Bicycle Coalition News about Circuit Trails, pedestrian safety, sustainability, and environmental issues in Philadelphia and the surrounding region in NJ, Delaware County, Bucs County, and more.

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Photo - Mirian Oliveira Lima on Facebook

Photo – Mirian Oliveira Lima on Facebook

On April 7th, New Jersey Governor Phil Murphy issued an Executive Order to close trails in all State and County Parks. This order gives municipalities the option to remain open at their discretion and many (but not all) of them are doing the same.

The Bicycle Coalition of Greater Philadelphia understands the intentions of the Governor’s order to reduce social contact to mitigate the rampant spread of the Covid-19 Virus. However, we feel that this blanket closure is excessive and threatens to penalize bicycle commuters who are relying on their bicycles to get to their jobs, as well as those seeking a social distanced-refuge from the indoors.

With the danger of virus transmission on public transportation, bicycles are a cost-effective way to travel from home to work. Given New Jersey’s lack of on-road bicycle accommodations and the proven increase of speeding drivers that has contributed to a spike in traffic deaths, we feel that these car-free connections are more important than ever.

The Circuit Trails were mainly financed  with Federal transportation dollars and are a key transportation element in the Delaware Valley Regional Planning Commission’s Long Range Plan. These paths fall under this order because all trails are consider recreational.  Monmouth County Parks and Recreation, however, recognizes this differential and they have classified the Henry Hudson Trail as a transitway and therefore will remain open for commuters. More linear trails need to have this designation.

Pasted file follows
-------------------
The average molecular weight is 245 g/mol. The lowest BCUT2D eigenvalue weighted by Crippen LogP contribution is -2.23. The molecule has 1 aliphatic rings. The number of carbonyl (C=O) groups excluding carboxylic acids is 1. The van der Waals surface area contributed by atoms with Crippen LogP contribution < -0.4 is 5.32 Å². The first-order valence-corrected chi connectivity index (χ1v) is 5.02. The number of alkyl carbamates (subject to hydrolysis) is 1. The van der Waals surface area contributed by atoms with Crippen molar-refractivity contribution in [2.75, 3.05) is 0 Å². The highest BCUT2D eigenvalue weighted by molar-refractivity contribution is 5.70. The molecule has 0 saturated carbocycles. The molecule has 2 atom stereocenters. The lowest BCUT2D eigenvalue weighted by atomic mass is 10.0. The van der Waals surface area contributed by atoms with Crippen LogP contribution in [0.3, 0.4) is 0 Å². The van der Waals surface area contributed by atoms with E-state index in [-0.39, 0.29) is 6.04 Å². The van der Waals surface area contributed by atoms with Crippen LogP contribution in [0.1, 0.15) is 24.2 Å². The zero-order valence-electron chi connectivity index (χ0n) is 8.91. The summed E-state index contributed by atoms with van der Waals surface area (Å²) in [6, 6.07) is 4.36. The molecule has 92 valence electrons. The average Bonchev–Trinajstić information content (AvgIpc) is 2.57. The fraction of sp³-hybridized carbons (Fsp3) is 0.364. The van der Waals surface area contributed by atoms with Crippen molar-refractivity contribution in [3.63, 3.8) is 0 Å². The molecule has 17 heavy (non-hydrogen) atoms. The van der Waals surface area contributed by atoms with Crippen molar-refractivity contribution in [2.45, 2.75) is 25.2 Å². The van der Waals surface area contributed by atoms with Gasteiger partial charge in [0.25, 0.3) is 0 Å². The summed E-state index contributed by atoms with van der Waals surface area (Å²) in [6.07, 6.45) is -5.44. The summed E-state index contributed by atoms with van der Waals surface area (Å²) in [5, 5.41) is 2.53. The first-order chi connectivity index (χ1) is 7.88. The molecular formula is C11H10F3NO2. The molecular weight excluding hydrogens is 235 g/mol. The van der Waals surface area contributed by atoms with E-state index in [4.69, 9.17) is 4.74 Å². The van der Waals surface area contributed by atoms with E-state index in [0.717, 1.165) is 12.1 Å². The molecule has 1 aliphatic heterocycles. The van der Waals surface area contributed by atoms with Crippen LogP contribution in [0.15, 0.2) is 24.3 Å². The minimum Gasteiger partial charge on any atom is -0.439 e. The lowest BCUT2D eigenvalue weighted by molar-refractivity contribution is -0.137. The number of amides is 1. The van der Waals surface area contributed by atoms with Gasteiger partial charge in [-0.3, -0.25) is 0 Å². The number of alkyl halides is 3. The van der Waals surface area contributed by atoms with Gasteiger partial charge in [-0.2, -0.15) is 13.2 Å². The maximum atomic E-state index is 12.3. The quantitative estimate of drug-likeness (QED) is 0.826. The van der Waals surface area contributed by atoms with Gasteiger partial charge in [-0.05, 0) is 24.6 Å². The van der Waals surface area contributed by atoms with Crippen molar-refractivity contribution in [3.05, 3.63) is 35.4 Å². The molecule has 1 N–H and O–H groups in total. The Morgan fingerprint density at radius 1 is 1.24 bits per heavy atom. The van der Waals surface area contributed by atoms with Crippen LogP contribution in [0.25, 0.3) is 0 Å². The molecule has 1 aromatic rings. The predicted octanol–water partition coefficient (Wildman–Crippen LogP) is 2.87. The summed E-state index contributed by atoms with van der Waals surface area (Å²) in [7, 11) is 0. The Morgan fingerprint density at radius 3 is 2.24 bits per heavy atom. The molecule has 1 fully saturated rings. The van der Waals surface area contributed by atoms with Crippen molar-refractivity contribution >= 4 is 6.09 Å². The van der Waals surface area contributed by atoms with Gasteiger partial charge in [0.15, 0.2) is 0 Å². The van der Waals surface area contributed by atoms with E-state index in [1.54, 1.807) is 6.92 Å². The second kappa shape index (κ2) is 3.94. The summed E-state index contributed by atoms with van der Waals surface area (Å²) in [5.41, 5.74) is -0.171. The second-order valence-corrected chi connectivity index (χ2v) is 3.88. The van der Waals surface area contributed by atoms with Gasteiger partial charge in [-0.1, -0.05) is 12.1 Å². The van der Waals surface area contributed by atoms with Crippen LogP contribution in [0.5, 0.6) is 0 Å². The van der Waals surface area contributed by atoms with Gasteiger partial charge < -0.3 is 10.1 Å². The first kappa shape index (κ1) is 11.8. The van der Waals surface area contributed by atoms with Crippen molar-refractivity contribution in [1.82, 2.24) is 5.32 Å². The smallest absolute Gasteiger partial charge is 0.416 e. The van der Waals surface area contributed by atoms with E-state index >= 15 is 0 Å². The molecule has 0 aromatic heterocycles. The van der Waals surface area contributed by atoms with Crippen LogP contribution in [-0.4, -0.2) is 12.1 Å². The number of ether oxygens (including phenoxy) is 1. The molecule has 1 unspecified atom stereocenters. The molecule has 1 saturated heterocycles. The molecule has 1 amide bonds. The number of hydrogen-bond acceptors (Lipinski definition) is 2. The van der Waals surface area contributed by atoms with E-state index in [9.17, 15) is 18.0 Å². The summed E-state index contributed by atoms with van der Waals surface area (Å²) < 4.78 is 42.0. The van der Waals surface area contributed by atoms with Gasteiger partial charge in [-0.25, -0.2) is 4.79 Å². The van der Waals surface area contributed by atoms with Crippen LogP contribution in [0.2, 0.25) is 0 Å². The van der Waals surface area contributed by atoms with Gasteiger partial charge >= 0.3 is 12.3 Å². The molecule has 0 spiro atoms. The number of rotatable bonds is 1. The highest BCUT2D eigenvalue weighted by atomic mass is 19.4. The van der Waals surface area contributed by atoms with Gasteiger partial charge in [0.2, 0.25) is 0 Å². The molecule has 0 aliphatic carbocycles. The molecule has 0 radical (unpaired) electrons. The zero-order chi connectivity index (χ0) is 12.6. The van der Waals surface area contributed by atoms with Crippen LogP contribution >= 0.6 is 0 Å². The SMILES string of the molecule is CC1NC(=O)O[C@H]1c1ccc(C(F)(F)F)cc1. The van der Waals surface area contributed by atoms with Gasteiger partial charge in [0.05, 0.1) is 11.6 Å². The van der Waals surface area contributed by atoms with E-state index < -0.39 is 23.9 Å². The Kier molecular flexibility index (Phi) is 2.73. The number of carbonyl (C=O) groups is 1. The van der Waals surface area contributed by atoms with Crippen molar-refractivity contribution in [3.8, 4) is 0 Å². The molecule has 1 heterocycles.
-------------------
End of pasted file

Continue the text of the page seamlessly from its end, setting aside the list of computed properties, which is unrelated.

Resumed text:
The Bicycle Coalition proposes that the Murphy Administration:

  • Amend Executive Order 118 to note that paved and crushed stone linear trails that are greater than 3 miles long are designated and available for bicycle commuters 24 hours a day.
  • Publicly encourage municipalities to create temporary slow zones limiting auto access to residential neighborhood streets to local traffic to allow local residents to safely exercise.
  • Emphasize enforcement of traffic laws, to crack down on reckless driving

This is an ongoing situation and this post will be updated as the situation changes.

John Boyle

Author

John has been a commuting cyclist for more than 20 years. In 1994 he began working as a volunteer for the Bicycle Coalition of the Delaware Valley after attending a volunteer night, and later served as a board member in 1997-98. In 1999 John left Philadelphia for Charlottesville, VA, where he helped establish the Alliance for Community Choice in Transportation (ACCT), a bicycle and walking advocacy group.

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